Kirtan music can thank savasana for its rapid growth in the music world. Not long ago, before Deva Premal, Jai Uttal and Krishna Das were everyday names in the yoga world, yoga teachers began to use this once obscure music tradition at the end of class to help yogis settle into savasana. Little by little, curious students, intrigued by the powerful and spiritual sounds of the mantras put to song, began to inquire after the artists. Sure enough, the artists and their musical tradition took hold in the yoga world.
Fast forward to today: 20 million Americans have been bitten by the yoga bug, and while only a sliver of that demographic has made kirtan an integral part of its yoga practice, the musical tradition has undoubtedly crossed lines that once segregated it the sphere of cultish, spiritual music. From Bhaktifest to Mantrafest and well-packed venues for Premal, Das and others, kirtan is enjoying a growing popularity. “The mind and energy body need to be attuned that there’s energy in this music…,” said Paul Temple, of BrightStar Live Events, a Boulder, CO.-based promoter for kirtan music. “If you listen to kirtan the way you listen to rock-and-roll, it doesn’t always permeate.”
Viewing ads supports YogaBasics. Remove ads with a membership. Thanks!
Kirtan is based on the tenets of the ancient Vedic tradition, which hold that sound has the power to heal, transform and connect us to the divine. Kirtan artists, by way of the music, the mantras and the chanting, create just that energy – one capable of transforming. Kirtan artists may increasingly dabble in “English” kirtan, but the genre is best experienced in its ancient form of sanskrit.
“It’s the science of the mantra,” Temple said. “…so when we say shanti, shanti, shanti,…the sound creates an energy of peace. It is creating an energy that is specifically manifesting that intention.” A kirtan song devoted to Ganesha, for instance, may facilitate breaking through obstacles; one devoted to Shiva, perhaps awakening in listeners a divine spark.
Kirtan artist David Newman says the power of kirtan transcends the ethereal and taps into the physical. “Kirtan actually produces a physical reaction,” he said. “Kirtan is a practice and it’s a music through mantras which its intention is to connect a person to a higher self. People are longing for that experience. It brings people together spiritually in music in a way that is very accessible.”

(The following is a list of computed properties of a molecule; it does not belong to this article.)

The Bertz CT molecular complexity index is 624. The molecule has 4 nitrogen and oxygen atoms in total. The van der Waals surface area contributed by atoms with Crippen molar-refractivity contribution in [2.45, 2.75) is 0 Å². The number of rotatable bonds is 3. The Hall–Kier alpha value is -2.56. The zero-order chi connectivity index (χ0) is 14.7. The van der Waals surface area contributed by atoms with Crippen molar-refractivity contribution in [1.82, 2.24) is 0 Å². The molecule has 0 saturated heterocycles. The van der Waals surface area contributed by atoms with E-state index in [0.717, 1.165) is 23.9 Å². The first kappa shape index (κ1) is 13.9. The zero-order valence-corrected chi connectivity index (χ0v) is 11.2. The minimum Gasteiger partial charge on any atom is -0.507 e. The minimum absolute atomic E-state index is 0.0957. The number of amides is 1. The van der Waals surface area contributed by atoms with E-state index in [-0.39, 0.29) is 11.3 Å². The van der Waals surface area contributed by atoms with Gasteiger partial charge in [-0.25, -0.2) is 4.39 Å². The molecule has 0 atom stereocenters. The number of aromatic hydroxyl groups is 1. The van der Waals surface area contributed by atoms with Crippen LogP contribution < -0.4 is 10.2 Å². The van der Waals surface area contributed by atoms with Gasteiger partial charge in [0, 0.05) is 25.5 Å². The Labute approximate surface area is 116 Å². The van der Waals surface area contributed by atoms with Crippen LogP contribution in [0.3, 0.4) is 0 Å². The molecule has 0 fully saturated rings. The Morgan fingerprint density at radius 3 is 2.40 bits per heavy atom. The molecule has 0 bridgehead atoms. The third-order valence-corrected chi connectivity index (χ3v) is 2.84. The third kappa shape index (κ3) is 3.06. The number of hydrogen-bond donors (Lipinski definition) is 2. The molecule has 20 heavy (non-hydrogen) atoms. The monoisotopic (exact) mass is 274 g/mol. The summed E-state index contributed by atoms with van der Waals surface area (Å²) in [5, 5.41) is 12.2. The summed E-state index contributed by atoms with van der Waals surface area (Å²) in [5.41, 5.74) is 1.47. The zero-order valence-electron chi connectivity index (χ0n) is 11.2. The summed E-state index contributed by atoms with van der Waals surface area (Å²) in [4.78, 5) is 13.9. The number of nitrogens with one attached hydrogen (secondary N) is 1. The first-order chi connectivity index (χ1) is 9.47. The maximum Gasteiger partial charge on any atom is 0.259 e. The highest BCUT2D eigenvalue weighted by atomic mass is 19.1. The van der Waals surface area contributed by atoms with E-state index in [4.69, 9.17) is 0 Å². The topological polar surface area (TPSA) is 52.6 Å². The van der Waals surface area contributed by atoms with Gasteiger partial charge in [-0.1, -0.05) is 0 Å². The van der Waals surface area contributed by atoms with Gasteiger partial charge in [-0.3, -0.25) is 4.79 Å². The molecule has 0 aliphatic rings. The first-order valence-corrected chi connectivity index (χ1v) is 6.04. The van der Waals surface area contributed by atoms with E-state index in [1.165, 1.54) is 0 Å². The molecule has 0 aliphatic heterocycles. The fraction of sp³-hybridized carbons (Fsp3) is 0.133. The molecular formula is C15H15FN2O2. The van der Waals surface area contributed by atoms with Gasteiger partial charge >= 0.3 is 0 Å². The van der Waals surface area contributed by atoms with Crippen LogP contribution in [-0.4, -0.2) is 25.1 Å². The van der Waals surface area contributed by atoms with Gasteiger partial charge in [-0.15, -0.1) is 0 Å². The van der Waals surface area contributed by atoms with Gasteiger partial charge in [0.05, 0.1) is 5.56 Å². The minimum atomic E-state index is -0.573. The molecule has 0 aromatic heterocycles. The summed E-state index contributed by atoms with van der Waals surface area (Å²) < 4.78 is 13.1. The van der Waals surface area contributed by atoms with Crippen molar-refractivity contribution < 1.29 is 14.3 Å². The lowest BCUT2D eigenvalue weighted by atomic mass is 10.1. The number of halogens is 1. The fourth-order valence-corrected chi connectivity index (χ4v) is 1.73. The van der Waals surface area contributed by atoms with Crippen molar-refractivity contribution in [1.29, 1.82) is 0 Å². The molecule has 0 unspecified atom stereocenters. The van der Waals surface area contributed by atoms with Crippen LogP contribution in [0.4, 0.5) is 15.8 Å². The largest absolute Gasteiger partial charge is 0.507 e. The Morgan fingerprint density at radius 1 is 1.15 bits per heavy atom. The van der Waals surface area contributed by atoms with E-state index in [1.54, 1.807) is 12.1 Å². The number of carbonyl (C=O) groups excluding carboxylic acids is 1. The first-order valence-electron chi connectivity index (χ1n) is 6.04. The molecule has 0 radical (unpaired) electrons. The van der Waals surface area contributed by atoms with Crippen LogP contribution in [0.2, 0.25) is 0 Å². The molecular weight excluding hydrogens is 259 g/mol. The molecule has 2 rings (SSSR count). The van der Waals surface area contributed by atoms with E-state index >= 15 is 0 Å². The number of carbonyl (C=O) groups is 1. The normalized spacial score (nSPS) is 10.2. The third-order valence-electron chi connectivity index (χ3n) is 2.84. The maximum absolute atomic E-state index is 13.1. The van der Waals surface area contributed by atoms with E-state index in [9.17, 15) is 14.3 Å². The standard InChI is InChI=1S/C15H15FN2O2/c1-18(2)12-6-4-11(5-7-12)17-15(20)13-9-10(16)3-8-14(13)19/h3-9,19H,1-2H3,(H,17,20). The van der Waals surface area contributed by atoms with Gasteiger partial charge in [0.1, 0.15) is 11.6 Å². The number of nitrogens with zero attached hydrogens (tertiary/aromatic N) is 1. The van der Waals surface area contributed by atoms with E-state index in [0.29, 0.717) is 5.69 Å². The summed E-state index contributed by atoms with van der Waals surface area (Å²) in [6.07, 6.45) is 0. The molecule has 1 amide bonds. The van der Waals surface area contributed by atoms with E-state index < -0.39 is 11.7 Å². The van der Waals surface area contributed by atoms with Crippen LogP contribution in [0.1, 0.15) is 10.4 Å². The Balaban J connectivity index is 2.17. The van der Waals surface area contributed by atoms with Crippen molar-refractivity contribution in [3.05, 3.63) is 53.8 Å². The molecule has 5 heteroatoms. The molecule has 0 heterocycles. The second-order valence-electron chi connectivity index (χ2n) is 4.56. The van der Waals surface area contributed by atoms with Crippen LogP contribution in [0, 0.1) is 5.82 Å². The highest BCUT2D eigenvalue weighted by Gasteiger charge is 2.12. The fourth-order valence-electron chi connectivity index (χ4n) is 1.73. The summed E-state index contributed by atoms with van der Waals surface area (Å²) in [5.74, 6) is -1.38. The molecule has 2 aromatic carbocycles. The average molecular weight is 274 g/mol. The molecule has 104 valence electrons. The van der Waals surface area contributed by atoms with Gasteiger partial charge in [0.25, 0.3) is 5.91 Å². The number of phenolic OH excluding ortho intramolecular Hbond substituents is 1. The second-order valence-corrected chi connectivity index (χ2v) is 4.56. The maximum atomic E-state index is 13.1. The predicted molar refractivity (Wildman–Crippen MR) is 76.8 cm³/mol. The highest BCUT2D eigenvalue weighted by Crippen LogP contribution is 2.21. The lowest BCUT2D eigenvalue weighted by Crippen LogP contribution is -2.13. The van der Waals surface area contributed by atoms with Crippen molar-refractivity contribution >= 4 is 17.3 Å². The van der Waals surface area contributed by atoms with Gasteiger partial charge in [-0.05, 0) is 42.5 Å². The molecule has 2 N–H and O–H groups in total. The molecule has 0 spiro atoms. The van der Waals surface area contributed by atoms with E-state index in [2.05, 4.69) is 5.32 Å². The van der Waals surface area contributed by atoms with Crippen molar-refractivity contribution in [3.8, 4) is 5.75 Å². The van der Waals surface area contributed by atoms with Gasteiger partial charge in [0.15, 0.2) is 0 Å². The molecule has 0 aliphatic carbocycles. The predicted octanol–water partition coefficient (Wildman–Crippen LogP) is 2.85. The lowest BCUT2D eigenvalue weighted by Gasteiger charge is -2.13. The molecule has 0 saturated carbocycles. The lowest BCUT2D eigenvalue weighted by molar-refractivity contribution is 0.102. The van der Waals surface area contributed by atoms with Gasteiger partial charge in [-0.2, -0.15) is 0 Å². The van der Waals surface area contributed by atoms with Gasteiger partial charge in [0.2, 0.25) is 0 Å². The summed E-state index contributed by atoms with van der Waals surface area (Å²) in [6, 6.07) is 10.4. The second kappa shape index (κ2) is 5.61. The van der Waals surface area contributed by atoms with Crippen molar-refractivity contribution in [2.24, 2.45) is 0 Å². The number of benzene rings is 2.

The chanting, the repetition and vibrational energy of kirtan is, at its very core, capable of bringing the mind into a certain state. “Mantras are vibrational. They were created just for that purpose in the language of sanskrit…The language itself has a power to it.”
Many cities have talented local kirtan artists that play at yoga studios and other venues for $10-15 suggested donations. As its popularity grows, tickets to see some of the more well-known artists seem to be hitting rockstar prices. Artists like Krishna Das and Deva Premal have staked a solid foothold in the industry and are able to command top dollar. Tickets to see Krishna Das can go for over $40. Premium tickets for Premal’s upcoming November concert at the Mesa Arts Center in Phoenix go for $110. Considering the philosophy and spiritual practice from which kirtan sprung, those kinds of prices can be hard to swallow.
Still, few kirtan artists get into the industry for the dollars, according to Temple. Most kirtan artists practice their musical craft primarily out of devotion rather than moneymaking aspirations. Those who have found a niche may do relatively well financially, but they still contend with the considerable expenses of travel, labels, distributors, etc. For many artists, the experience and art they offer as well as the personal growth they derive from the music is reward enough.
Do you have a favorite kirtan artist? Do you find the prices for some to be prohibitively expensive?
Disclosure: YogaBasics.com participates in several affiliate programs. As an Amazon Associate, we earn from qualifying purchases. When you click on external links, we may receive a small commission, which helps us keep the lights on.